Think of the various channels you share content on and what your audience is. If you want them to notice and care about you, how can you make them put you in the right box?

Over the past 2 years, I have been building my Instagram following. It’s been a great way to find clients. And I attribute all of my follower success to the consistency of my content.

When you visit my Instagram page, what do you see? Lettering. Lots of lettering. When someone decides to follow me, they know exactly what they are going to see from me in their feed.

As much as I’d love to share pictures of my cat, that’s not what people follow me for. They follow me because they enjoy my lettering work. They’ve put me into a box. They know me as a hand lettering artist because that’s how I’ve positioned myself.

If you want to be known for lettering, you need to share it consistently.

If the things you share are all over the place, you won’t be able to prove to people that you’re serious about the craft you want to be known for.

Share regularly

Even if everything you share is relevant, it still won’t garner much attention if it is irregular. You should be sharing content like clock-work. Anything less than once a week is going to get lost in people’s feeds.

It can be hard to curate regular content, so start small by sharing once a week. Once you turn it into a steady routine, increase your regular output.

Mix it up

When you curate lettering content on your website and social channels, you’re not tied to exclusively posting finished work.

You can mix up your output by sharing content about the tools you use, your creative process, helpful techniques, other lettering artists, and even progress shots of your current work. Anything pertinent to lettering is fair game.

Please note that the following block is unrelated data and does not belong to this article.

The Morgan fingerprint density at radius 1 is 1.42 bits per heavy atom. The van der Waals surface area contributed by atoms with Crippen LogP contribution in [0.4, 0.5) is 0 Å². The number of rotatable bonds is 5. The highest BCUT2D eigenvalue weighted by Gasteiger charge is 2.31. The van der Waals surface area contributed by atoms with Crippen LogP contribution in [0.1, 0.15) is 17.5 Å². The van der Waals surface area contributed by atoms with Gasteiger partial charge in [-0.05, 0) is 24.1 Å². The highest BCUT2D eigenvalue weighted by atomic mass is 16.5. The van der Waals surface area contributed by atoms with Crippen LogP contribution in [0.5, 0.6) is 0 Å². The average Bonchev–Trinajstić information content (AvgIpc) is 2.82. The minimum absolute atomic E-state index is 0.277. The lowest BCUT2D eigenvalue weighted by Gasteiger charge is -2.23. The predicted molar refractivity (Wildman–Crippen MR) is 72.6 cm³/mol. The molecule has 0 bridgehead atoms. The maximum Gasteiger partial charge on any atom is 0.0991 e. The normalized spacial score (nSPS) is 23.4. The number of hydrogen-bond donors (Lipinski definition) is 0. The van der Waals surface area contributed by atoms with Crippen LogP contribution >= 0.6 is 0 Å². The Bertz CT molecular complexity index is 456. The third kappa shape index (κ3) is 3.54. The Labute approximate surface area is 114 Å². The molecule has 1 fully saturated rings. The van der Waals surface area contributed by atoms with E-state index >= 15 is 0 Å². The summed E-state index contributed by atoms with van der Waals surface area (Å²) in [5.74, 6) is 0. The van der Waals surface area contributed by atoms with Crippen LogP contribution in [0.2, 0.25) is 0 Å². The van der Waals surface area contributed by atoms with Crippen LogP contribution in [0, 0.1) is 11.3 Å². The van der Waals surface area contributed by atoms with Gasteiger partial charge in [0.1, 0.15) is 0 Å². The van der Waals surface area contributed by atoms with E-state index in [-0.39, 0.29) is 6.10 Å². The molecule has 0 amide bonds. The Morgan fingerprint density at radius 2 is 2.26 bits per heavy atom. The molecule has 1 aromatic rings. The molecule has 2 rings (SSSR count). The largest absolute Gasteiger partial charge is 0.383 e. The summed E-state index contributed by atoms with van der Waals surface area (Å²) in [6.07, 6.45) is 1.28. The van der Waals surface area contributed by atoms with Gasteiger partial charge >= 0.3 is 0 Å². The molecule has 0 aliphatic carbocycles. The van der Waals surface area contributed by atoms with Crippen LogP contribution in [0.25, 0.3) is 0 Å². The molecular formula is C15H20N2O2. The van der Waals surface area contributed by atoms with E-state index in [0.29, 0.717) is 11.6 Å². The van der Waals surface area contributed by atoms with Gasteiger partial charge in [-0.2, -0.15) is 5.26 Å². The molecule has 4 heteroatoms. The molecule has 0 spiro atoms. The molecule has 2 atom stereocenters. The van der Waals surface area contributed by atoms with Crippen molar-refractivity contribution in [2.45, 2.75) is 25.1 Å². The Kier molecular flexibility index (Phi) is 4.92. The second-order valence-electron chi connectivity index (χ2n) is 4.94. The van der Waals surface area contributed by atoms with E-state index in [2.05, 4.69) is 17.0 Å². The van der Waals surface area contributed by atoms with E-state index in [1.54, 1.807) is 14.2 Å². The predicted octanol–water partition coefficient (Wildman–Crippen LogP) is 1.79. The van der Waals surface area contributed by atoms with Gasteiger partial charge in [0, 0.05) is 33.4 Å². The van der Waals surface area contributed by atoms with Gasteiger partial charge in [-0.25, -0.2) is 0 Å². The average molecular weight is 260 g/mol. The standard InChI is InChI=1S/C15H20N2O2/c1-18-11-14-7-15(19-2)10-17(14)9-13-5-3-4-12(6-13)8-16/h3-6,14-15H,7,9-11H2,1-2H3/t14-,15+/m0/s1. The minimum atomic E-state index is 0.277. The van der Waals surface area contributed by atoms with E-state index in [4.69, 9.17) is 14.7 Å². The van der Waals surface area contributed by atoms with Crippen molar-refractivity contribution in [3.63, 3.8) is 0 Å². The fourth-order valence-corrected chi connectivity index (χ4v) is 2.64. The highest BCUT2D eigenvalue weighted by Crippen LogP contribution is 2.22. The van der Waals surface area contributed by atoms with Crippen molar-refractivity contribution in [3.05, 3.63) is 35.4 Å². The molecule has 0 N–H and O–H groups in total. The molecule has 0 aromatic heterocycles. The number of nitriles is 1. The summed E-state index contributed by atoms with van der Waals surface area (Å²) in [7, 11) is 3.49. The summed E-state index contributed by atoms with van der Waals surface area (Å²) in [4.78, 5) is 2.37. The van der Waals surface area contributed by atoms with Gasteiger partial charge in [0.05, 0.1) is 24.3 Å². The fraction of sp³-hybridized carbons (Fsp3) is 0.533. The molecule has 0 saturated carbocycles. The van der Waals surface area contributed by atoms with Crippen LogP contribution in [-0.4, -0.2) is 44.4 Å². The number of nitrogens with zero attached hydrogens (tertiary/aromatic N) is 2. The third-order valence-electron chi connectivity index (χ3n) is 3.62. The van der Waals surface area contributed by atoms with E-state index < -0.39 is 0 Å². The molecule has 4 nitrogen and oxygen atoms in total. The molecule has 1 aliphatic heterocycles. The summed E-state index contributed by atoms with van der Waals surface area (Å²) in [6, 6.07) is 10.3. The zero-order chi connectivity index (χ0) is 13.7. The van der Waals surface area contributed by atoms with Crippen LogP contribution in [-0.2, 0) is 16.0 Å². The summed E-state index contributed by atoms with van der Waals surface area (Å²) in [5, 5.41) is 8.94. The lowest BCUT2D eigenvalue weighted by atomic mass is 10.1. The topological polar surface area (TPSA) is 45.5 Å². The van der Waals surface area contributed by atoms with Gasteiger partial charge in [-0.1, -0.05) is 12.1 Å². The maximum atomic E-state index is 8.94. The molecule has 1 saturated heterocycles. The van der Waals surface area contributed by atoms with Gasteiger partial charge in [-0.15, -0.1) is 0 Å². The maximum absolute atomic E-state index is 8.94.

Giving your content variety shows your audience that you’re transparent about the work you do. It will inspire them, teach them, and prompt them to engage with you.

Listen to your audience

One of the best ways to grow your audience is by engaging with them. Listen closely to your audience.

When they ask you a question, answer it. They look up to you and by helping them out, they will hold you in high regard. If you notice a lot of people asking the same questions, that’s a perfect opportunity to publish something valuable and in-depth.

The more you do to position yourself as an authority, the more people will look to you for answers and inspiration.

The Takeaway

In this day in age where technology is driving our lives, it’s important to curate a personal-brand that is going to set you above everyone mindlessly sharing the meaningless moments in their lives.

Publish valuable content or don’t publish at all. Think before you share and question the value of what you’re providing.

Review. Go back through what you’ve shared and learn from your mistakes. No one is perfect. We’ve all been there. Use this reflection as a reinforcement of the good choices you are going to make in the future.

Curating your personal brand is an iterative process, but the sooner you’re aware of your personal brand, the easier it will become. Take a moment to reflect on the value you offer people and take the steps necessary to raise the bar.

This is your chance to become the person you want other people to know you as.